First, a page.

Three Walls and Cactus Bra Re-Emerge at Sala Diaz ‘Duplex’ 

click to enlarge Lester, Lawrence, and Monseau - COURTESY PHOTOS
  • Courtesy Photos
  • Lester, Lawrence, and Monseau

With a terse three sentences sent in late June, Michele Monseau simultaneously cleared the air and paved the way forward for her Three Walls gallery: “Three Walls announces that it has declined to accept a space at Blue Star Arts Complex. Founder/Director Michele Monseau plans to continue Three Walls. The first new project is the curation of the July exhibition at Sala Diaz along with Leigh Anne Lester and Jayne Lawrence, Co-Directors of Cactus Bra Space.”

Only slightly more long-winded, Lester and Lawrence soon followed suit, in a release that noted “The reason for our not taking the space is the complex’s move to a more commercial, restaurant and upscale shopping experience, a down time of almost one year, the past and future losses of major art entities in the complex, road constructions present and future in the area.”

While the co-announcements might cause a lump to rise in the throat of SA’s collective alternative art scene, it wasn’t exactly shocking. Three Walls and cactus bra SPACE, artist-run galleries that went strong for 14 and 19 years respectively, closed last summer during renovation construction at the Blue Star Arts Complex, and even back then the founders seemed hesitant to return to a smaller footprint amid a more commercial atmosphere.

Lifting them out of their dollar bill blues was Hills Snyder, director of Sala Diaz, who proposed that the longtime Complex neighbors get literal by co-curating 2013’s installment of the non-profit art space’s Duplex series.

“He gave us something to focus on,” said Lawrence, over lunch with Lester and Monseau last week. The curators agree that Duplex, which invites two different artists to show in each of Sala Diaz’ two exhibition rooms, seemed especially appropriate.

“There’s always been this great, serendipitous, sympatico quality to [both] our shows,” said Lester of Three Walls and cactus bra’s often unintentionally complementary exhibits. “We’d meet in the hallway [during openings] going ‘isn’t this great?’”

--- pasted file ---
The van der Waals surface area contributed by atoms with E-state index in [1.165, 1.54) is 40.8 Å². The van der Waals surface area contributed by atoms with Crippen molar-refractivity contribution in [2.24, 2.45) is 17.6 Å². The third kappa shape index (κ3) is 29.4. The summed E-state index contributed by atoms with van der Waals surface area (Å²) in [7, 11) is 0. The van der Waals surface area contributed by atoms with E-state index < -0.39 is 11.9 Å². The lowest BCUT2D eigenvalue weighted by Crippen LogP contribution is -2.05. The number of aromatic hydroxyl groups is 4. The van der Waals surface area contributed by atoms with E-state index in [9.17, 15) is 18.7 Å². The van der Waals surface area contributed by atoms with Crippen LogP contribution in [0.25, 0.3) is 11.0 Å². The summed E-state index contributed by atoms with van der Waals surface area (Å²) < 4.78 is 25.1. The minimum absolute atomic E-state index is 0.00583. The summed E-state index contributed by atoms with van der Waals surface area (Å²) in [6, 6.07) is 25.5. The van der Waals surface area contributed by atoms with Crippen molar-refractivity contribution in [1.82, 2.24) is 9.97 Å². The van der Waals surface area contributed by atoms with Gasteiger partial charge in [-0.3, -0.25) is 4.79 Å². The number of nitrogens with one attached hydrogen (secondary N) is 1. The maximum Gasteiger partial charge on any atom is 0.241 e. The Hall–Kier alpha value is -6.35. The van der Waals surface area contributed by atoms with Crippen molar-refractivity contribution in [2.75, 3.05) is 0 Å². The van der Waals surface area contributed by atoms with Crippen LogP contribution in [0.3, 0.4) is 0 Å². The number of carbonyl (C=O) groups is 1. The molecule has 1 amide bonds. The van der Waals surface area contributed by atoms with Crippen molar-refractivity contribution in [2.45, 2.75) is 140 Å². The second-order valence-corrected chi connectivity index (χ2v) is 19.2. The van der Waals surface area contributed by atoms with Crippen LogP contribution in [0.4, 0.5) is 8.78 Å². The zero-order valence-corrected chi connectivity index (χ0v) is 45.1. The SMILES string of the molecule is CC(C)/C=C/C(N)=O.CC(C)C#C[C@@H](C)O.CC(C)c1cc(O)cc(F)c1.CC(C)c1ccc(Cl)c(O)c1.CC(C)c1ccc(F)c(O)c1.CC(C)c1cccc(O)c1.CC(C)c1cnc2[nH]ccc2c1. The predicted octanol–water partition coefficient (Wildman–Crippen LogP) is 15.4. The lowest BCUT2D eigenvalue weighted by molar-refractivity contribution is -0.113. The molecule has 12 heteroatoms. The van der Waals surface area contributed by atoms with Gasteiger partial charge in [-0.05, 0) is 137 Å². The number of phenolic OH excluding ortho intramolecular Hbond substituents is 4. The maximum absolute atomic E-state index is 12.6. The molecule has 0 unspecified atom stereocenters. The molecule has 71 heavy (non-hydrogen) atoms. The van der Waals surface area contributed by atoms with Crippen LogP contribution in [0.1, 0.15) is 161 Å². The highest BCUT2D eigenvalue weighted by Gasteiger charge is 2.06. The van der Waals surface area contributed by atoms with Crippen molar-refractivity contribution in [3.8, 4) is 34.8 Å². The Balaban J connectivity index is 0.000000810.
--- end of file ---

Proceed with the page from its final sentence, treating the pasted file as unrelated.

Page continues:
In curating their Duplex show “Dust My Broom/Settle In,” Monseau said “I picked J. [Derrick Durham].” “And we responded [with Leona Scull-Hons],” replied Lester. Both artists focus on performance, with what Lawrence calls Durham’s “guttural, very visceral” exploration of personal mythologies (using motorcycles, death metal, and punk as metaphor) contrasting to Scull-Hons’ “softer, intimate” participatory experiences involving tent forts and dreamy recollections of childhood freedom. “In that opposition,” explained Lawrence, “what becomes apparent is the commonalities.”

It’s interesting to hear that both selected artists focus on the concept of liberty, as the curators themselves finally confront life after Blue Star.

“The thing that kept us excited was unanswered possibility,” said Lawrence of cactus bra’s run. Monseau concurred, admitting that “I wasn’t having that feeling of freedom thinking about going back.”

Now the three have a glint in their eye when discussing future plans. Lawrence and Lester aren’t looking for another brick and mortar establishment, but haven’t ruled out freelance curatorial gigs. “We’ve been thinking about critical discourse,” hinted Lawrence. Monseau will continue Three Walls, which she views as part of her work as an artist, but has no confirmed new location, yet. The Duplex show is, according to Monseau, “a nice little springboard for the next chapter.”

Dust My Broom/Settle In

Opening reception 6-9pm Fri, July 12
Sala Diaz
517 Stieren




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